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21 September 2022

The 2022 AFL season is special for a number of reasons. It marks the first full AFL season since 2019 and, I hope, helps put to bed a couple of very tumultuous years for Australians.

As spring has sprung, the deep dark days of pandemic lockdowns seem a world away. But when the going got very, very tough, we turned to the AFL for entertainment.

It is seismic that we have gotten to enjoy a full AFL season uninterrupted.

Now, the big dance is finally upon us. As a Melburnian, there aren’t too many things that can compare to the atmosphere the AFL grand final brings to our city. West Australian fans got to experience the rush in 2021 and Queenslanders in 2020 when the grand final was played on their turf.

This Saturday the grand final will finally be back home at the hallowed MCG.

Now before I continue — yes I am devastated the Pies missed out by a point. One bloody point! A Collingwood man since I can remember, the siren signalling the end of last Saturday night’s final was the end of our 2022 season.

The silver lining of our loss (I’m clutching at straws here) is that we will be watching AFL history. The 2022 AFL grand final is the first time Sydney Swans will play Geelong Cats in a grand final.

Both clubs actually featured in the first few grand finals back in the 1800s. Geelong first played in a grannie in 1897, and the Swans (formerly the South Melbourne Bloods) played two years later in 1899.

For West Australians, Perth-born Carlton captain Patrick Cripps winning the Brownlow may have brought some solace after neither the Eagles or the Dockers made it all the way to the GF.

I like watching the Brownlow. I’m not so into the fashion, but I did note there were efforts on Seven to bring the red carpet into the 21st century and avoid asking the women only about what they were wearing.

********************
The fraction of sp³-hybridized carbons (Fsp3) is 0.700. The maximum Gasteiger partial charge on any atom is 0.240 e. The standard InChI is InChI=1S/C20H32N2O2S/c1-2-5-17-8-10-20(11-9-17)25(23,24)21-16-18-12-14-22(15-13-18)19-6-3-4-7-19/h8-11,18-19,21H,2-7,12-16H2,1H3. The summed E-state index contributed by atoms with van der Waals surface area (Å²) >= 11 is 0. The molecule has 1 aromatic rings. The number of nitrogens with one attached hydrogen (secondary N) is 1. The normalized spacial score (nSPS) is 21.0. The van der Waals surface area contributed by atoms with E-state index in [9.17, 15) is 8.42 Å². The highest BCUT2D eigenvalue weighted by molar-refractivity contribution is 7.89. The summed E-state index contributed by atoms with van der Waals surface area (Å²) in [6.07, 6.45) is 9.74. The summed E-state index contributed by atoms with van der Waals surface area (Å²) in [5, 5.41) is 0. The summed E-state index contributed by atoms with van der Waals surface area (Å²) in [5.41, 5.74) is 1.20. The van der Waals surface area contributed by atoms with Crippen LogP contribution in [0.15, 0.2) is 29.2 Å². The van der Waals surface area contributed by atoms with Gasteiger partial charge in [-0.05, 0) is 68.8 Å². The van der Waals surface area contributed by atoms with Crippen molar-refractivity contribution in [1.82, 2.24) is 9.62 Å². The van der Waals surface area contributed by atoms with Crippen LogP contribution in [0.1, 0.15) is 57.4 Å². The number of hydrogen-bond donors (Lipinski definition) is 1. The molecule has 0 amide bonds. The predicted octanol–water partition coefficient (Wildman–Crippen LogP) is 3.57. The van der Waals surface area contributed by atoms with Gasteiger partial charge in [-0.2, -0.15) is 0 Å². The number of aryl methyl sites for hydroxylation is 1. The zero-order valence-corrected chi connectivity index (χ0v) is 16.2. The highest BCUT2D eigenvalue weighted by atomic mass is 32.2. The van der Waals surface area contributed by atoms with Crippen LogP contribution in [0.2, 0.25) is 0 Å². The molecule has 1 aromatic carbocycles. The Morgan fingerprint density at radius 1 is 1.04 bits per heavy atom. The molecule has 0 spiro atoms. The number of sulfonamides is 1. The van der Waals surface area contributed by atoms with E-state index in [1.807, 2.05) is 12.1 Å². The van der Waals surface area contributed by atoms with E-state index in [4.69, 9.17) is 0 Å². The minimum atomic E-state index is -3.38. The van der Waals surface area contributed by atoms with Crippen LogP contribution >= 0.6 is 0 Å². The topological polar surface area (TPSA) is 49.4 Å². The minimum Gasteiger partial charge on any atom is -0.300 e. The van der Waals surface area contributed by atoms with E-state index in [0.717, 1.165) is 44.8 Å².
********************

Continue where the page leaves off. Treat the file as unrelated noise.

Hosts Emma Freedman and Dale Thomas were told “no questions about what you are wearing, who you are wearing, why you are wearing.”

I understand the sentiment, and I agree. Let’s ask more than that, but, in avoiding the sartorial, some of the questions to the women on the red carpet were hilarious.

There was also lots of drama surrounding the Brownlow this year. Outgoing AFL chief Gill McLachlan was reportedly “very agitated” Cripps was the winner, after earning the right to a Charlie when a two-week suspension was overturned in August.

Brownlow viewers, however, were more concerned about the gambling ads emblazoned across their screens. Parents were outraged their children could not watch the Brownlow without being subjected to the odds on a multi.

On Monday, in response to the backlash, Monash University gambling researcher Associate Professor Charles Livingstone said it was important to remember kids love to watch footy.

“We’ve got a generation of kids that have grown up watching football and being indoctrinated to think that gambling is a natural part of the sport,” Associate Professor Livingstone told 6PR.

Foreign-owned online bookmakers saturate all sports coverage with unsolicited advertising. They use gambling advertising to make record profits, shipping half a billion dollars in profits annually to offshore tax havens.

We need stronger restrictions on gambling advertising during prime time and less frequent full stop. It’s sending the wrong message to young West Australians and children and youth across the country.

Labor has launched a parliamentary inquiry into online gambling, which will particularly look at children’s and young people’s exposure to gambling advertising. It’s a welcome inquiry, in my opinion.

I’m hopeful this weekend the coverage and the grand final experiences focus on the footy, or tossing up whether to have a pie or a hot dog while watching the game.

Don’t call me a sore loser because the Collingwood dream was over a point. A bloody point! I will be backing the Sydney Swans over the Geelong Cats this weekend; I am saying Up The Bloods because Sydney did start life as South Melbourne.

This opinion piece was first published in The West Australian on Wednesday 21 September 2022.